- - Thursday, May 7, 2015

ANALYSIS/OPINION:

Seventy years ago on Friday, Winston Churchill, stood on a balcony of London’s Whitehall, gazed down at the surging, cheering crowd celebrating the surrender of Nazi Germany.

“This is your victory,” he declared.

“No,” the crowd shouted. “It’s yours.”

They were both right, of course. The British people, worn down and exhausted, had fought for six long years, enduring deprivation, massive German bombing attacks, fearsome loss of life, and hundreds of thousands of wounded. Britain, bleeding and battered, held out for two years before the British-American-Russian alliance was put in place.

The success of that alliance depended on one man — Winston Churchill. Had he not persuaded the divided British Cabinet that resistance to Nazism was the only honorable course, all would have been lost. Following Britain’s declaration of war on Germany, a series of disastrous military defeats ensued, bringing about a close vote of confidence in the House of Commons on May 8, 1939, leading Prime Minister Neville Chamberlain to conclude he must resign. The two leading candidates to succeed Chamberlain were Viscount Halifax and Churchill. Faced with Halifax’s demurral because of his membership in the House of Lords, King George VI asked Churchill to form a coalition government.

Following continued British-French reversals and the impending collapse of France, the Cabinet met nine times over the period of May 26-29 to debate the idea of negotiations with Hitler — a position favored by Halifax. Arguing that a negotiated settlement with Hitler would bring about British subjugation, Churchill made an impassioned statement and concluded by saying, “If this long island story of ours is to end at last, let it only end when each one of us lies choking in his own blood upon the ground.”

Churchill prevailed and the history of the Second World War played out as we know it. But what if the Halifax side had won out? Churchill argued that Hitler would have demanded the demobilization of the British navy and the right to use British naval bases, and he would have installed a pro-German government at Westminster.

Worldwide the balance of power would have shifted decisively toward the Axis powers. With Europe prostrate, Hitler could have turned the full might of the Third Reich on the Soviet Union. The Soviets would not have survived the onslaught.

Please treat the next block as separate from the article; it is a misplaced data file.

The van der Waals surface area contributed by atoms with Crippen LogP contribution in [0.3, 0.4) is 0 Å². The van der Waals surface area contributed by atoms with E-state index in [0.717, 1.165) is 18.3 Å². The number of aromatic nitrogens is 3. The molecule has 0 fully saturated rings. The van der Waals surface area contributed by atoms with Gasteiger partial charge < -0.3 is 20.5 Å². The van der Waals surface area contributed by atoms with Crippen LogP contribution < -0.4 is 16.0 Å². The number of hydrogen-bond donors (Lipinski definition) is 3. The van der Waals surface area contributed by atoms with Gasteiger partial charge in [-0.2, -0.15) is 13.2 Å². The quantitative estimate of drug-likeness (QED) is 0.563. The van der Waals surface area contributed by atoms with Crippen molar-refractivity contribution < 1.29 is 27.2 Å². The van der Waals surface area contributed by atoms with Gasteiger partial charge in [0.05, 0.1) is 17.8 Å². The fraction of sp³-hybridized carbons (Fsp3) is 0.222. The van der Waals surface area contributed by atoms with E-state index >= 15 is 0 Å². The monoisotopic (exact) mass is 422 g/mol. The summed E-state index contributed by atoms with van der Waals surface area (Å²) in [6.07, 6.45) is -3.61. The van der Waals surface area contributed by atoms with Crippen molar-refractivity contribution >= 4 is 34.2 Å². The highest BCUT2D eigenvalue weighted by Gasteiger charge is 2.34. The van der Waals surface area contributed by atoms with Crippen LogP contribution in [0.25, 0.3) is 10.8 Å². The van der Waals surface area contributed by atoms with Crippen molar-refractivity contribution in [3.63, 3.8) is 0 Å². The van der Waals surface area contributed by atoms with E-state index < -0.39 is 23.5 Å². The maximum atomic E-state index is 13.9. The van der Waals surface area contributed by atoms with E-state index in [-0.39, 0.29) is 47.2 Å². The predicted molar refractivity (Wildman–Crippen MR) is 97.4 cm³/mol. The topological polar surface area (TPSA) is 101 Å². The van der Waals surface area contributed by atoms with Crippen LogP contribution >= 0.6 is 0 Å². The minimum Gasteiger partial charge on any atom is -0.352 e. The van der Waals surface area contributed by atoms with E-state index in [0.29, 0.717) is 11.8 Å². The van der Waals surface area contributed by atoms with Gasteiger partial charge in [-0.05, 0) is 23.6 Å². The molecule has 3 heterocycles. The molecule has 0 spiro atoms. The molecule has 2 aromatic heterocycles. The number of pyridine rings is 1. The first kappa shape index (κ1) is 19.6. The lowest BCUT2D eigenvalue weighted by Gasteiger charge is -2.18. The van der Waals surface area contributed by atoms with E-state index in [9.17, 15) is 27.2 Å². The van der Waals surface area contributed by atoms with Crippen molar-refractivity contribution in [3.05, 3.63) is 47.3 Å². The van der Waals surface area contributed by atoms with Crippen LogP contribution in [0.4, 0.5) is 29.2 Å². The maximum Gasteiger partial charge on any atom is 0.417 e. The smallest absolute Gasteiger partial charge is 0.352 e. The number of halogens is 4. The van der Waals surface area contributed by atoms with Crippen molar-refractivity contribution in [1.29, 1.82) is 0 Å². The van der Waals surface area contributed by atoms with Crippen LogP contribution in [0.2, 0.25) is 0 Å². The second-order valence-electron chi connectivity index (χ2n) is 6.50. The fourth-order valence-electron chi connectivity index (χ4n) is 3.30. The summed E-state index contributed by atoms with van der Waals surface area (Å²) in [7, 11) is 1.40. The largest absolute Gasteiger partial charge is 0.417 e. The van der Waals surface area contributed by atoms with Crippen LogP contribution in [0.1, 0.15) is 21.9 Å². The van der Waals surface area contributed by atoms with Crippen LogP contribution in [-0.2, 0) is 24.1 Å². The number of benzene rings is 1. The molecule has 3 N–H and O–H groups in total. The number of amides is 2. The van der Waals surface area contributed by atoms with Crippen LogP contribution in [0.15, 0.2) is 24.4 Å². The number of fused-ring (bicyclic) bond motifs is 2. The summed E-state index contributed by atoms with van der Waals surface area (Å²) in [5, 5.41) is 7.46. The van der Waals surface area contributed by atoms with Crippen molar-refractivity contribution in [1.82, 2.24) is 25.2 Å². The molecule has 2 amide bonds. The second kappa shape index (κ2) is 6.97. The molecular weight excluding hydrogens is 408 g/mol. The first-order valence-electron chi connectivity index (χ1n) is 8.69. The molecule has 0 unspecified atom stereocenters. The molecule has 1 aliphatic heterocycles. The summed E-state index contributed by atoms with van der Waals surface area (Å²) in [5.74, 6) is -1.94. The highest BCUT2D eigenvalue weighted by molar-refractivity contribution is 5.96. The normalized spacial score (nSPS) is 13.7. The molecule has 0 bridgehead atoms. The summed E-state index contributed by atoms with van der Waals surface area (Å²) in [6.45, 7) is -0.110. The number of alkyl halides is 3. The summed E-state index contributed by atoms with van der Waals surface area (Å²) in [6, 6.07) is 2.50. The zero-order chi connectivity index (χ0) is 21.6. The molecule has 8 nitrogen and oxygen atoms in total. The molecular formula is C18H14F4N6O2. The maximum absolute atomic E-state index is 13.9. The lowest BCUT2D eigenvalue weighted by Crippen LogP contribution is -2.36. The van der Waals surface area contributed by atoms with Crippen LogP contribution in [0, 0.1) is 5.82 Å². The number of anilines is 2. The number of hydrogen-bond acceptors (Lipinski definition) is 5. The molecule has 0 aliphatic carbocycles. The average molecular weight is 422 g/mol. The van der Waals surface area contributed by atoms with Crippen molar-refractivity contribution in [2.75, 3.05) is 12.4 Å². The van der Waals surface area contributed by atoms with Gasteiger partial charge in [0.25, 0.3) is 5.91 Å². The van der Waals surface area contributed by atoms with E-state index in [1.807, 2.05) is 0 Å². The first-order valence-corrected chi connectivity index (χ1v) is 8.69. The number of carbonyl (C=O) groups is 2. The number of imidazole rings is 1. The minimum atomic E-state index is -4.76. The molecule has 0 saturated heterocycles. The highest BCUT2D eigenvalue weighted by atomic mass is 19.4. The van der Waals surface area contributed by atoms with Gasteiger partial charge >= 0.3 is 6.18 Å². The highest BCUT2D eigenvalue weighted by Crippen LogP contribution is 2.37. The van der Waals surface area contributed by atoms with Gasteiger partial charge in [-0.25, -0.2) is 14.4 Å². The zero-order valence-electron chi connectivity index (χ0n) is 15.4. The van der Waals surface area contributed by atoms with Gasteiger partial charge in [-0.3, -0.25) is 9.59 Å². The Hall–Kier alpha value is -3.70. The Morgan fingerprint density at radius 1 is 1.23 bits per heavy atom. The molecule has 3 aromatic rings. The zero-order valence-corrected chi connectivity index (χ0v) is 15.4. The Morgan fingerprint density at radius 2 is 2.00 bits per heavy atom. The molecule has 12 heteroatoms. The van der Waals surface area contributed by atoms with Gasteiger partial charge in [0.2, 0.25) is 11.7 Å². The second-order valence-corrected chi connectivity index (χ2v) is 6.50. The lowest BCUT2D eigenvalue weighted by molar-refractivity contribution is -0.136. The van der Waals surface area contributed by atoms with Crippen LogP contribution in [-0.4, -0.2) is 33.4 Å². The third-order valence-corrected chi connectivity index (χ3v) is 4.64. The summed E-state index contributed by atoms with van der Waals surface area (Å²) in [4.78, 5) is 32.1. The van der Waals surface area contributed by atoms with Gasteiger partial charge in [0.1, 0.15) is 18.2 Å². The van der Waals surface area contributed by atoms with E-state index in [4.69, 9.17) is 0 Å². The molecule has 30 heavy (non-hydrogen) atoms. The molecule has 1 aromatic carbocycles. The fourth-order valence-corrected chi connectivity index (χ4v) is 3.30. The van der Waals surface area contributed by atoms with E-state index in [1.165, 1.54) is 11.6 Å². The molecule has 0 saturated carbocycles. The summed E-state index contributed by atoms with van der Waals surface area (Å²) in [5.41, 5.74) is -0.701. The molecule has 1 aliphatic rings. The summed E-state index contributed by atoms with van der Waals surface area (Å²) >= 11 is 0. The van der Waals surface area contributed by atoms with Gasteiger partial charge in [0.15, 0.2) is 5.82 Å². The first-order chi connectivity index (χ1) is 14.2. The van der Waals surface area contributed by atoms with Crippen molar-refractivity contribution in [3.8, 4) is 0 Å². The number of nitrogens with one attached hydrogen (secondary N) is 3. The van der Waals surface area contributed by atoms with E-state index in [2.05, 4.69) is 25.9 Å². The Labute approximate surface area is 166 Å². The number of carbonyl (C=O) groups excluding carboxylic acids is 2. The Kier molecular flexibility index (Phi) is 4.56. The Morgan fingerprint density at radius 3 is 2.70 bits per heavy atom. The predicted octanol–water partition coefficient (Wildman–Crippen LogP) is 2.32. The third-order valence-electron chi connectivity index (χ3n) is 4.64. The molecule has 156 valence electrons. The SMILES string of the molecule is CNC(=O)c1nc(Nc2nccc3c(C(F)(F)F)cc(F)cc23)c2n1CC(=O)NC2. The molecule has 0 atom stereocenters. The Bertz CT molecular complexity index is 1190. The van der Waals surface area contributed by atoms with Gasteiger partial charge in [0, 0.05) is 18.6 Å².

At sea, the German U-boat fleet, which nearly brought Britain to its knees in 1941, would have expanded exponentially and would have utterly dominated the world’s shipping lanes. With Germany in control of the vast natural resources of the Soviet Union and then the oil riches of the Middle East, the Reich would have been the economic and military juggernaut of the planet.

And what of the United States, supposedly impregnable behind its ocean wall? With the Axis in control of the sea lanes, Germans occupying British colonies and bases from the Caribbean to Newfoundland and Canada itself possibly occupied, with a Luftwaffe armed with advanced jet aircraft (already being deployed by 1945) and rockets capable of delivering atomic warheads (estimated to be in the Nazi arsenal by 1948), the United States would have had no choice but to succumb to German hegemony.

In short, it would have been the nightmare that Churchill himself warned against: “The abyss of a new Dark Age made more sinister and perhaps more protracted by the lights of perverted science.”

Americans who think at all of World War II tend to think of Allied victory as a foregone conclusion. That’s a mistake. As the late Gen. Andrew Goodpaster used to remark, “World War II was a very closerun thing.”

Not one in a hundred Americans has any knowledge of America’s close brush with catastrophe, and very few know anything about the man who saved us from it — Winston Churchill — or the enormous debt we owe to him.

That this is true on our college campuses is particularly lamentable, because the “victory of the cause of freedom,” as Churchill called it, subsumes academic freedom. And academic freedom is under attack on American college campuses. The fruits of academic freedom — open mindedness, tolerance, freedom of inquiry, are all ostensibly prized qualities on the campus. The reality, however, is more likely to be speech codes, ideologically tainted courses, political correctness, and a willful ignorance of history — all vices that Churchill would have been despised.

I propose a modest, yet salubrious reform: that every college and university establish a “Churchill Day” in which our collective debt to Churchill is acknowledged and a survey of his long and eventful life is provided.

Ohio’s Miami University pioneered this concept last fall by introducing “Churchill Week at Miami.”

Celia Sandys, a granddaughter of Churchill, spent three days on campus lecturing on many facets of her grandfather’s life — war leader, orator, writer, painter, adventurer, political, historian, farmer — the list of interests of this protean figure is almost inexhaustible. The response on the part of students was extremely positive.

A “Churchill Day” would provide a crash course in the liberal arts for those too busy or lost in the smorgasbord of the typical college curriculum to discover them.

Moreover, once students are exposed to the mind and life of the greatest man of the 20th century, they inevitably want to learn more.

Who knows? If the idea of a “Churchill Day” caught on across the nation, the man who once saved “the cause of freedom” might help rescue academic freedom as well.

James C. Roberts is president of the American Veterans Center.


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